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German expressionist sculpture

Author: Stephanie Barron; Los Angeles County Museum of Art.; Hirshhorn Museum and Sculpture Garden.; Josef-Haubrich-Kunsthalle Köln.
Publisher: Los Angeles, CA : Los Angeles County Museum of Art, [1983]
Edition/Format:   Book : EnglishView all editions and formats
Database:WorldCat
Summary:
The volume presents a survey of German expressionist sculpture. Expressionism was a modernist movement, initially in poetry and painting, originating in Germany at the beginning of the 20th century. Its typical trait is to present the world solely from a subjective perspective, distorting it radically for emotional effect in order to evoke moods or ideas. Expressionist artists sought to express meaning or emotional  Read more...
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Genre/Form: Exhibition catalogs
Exhibitions
Expositions
Additional Physical Format: Online version:
German expressionist sculpture.
Los Angeles, CA : Los Angeles County Museum of Art, [1983]
(OCoLC)557910310
Material Type: Internet resource
Document Type: Book, Internet Resource
All Authors / Contributors: Stephanie Barron; Los Angeles County Museum of Art.; Hirshhorn Museum and Sculpture Garden.; Josef-Haubrich-Kunsthalle Köln.
ISBN: 0875871151 9780875871158 0226038203 9780226038209
OCLC Number: 9686628
Notes: Catalog of an exhibit organized by the Los Angeles County Museum of Art and also held at the Hirshhorn Museum and Sculpture Garden and at Josef-Haubrich Kunsthalle Köln.
Description: 224 pages : illustrations ; 30 cm
Contents: German expressionist sculpture: an introduction / Stephanie Barron --
[pt. 1]: Documentary section. "Gela Forster" (1919) / Theodor Daubler --
Excerpt from African sculpture (1915) / Carl Einstein --
"The Crucifix by Gies" (1921) / Carl Georg Heise --
"Clay --
a manifesto" (1917) / P.R. Henning --
"Concerning the sculpture of E.L. Kirchner" (1925) / L. de Marsalle --
Excerpt from Max Pechstein (1922) / Max Osborn --
"Wood sculptures by Kirchner, Heckel, and Schmidt-Rottluff in the Museum fur Kunst und Gewerbe, Hamburg" (1930-31) / Max Sauerlandt --
[pt. 2]: Catalogue section. Alexander Archipenko --
Ernst Barlach --
Max Beckmann --
Rudolf Belling --
Conrad Felixmiiller --
Oto Freundlich --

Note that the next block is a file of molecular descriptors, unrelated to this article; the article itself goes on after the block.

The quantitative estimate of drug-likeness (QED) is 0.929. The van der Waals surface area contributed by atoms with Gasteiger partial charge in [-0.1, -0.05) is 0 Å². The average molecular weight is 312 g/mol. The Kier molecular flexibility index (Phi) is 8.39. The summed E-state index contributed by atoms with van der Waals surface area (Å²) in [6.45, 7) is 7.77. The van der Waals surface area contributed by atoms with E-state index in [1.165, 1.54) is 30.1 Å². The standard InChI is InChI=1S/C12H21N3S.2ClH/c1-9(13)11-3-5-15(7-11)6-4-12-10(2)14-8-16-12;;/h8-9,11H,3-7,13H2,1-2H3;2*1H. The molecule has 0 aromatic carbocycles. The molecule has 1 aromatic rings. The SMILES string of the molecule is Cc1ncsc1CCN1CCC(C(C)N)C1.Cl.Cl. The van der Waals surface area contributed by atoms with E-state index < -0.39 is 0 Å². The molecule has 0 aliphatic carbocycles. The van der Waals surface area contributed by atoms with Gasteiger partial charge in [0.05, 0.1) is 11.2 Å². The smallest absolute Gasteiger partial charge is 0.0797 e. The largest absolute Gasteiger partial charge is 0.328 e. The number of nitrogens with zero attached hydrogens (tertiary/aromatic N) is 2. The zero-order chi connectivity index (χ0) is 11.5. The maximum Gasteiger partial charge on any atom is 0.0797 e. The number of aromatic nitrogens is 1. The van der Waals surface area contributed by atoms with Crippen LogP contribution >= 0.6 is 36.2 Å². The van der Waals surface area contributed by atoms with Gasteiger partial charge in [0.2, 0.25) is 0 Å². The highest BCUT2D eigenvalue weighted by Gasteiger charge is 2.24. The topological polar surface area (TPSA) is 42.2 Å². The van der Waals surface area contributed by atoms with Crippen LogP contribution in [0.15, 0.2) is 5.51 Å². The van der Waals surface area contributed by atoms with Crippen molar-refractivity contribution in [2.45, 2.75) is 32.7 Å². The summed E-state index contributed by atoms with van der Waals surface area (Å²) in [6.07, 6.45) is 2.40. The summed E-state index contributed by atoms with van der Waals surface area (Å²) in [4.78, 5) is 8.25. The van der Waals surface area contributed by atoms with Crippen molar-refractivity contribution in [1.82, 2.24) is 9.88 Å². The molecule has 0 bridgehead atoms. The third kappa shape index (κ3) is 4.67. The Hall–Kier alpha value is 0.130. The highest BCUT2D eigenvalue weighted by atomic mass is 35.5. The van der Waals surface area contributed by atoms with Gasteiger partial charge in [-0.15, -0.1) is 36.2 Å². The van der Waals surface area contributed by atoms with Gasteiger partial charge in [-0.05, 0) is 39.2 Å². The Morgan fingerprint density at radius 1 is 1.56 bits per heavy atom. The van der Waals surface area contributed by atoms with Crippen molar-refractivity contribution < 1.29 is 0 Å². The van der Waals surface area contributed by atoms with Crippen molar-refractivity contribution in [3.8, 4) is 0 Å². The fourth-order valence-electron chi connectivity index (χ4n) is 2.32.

Herbert Garbe --
Oto Gutfreund --
Erich Heckel --
Paul Rudolf Henning --
Oswald Herzog --
Bernhard Hoetger --
Joachim Karsch --
Ernst Ludwig Kirchner --
Karl Knappe --
Georg Kolbe --
Kiithe Kollwitz --
Wilhelm Lehmbruck --
Gerhard Marcks --
George Minne --
Albert Miiller --
Emil Nolde --
Max Pechstein --
Hermann Scherer --
Egan Schiele --
Karl Schmidt-Rottluff --
Martel Schwichtenberg --
Franz Seiwert --
Renee Sintenis --
Milly Steger --
Christoph Vall --
William Wauer --
Ossip Zadkine.
Responsibility: organized by Stephanie Barron.

Abstract:

The volume presents a survey of German expressionist sculpture. Expressionism was a modernist movement, initially in poetry and painting, originating in Germany at the beginning of the 20th century. Its typical trait is to present the world solely from a subjective perspective, distorting it radically for emotional effect in order to evoke moods or ideas. Expressionist artists sought to express meaning or emotional experience rather than physical reality. The term is sometimes suggestive of emotional angst. The Expressionist emphasis on individual perspective has been characterized as a reaction to positivism and other artistic styles such as naturalism and impressionism. This work contains more than one hundred and twenty examples of German Expressionist sculpture by thirty-three artists. Included are sculptures by artists recognized for their work in this medium -- Ernst Barlach, Wilhelm Lehmbruck, Georg Kolbe, Renee Sintenis, Gerhard Marcks -- as well as sculpture by such figures as Kathe Kollwitz, Ernst Ludwig Kirchner, Erich Heckel, Karl Schmidt-Rottluff, Emil Nolde, Max Beckmann, Egon Schiele, and Otto Freundlich, whose reputations are based on their painting and graphic oeuvres. A significant number of works by lesser-known artists, who belonged to the second generation of Expressionism in the twenties among them Herbert Garbe, Conrad Felixmuller, Paul Rudolf Henning, William Wauer, and Christoph Vollare also examined. Included in the catalog are examples of the artists' varied writings as well as evaluations by contemporary critics, scholars, writers, and poets. Seven essays and excerpts from contemporary texts, published in translation for the first time, highlight the German Expressionists' concern with particular materials and their attraction to African and Oceanic art.

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Linked Data


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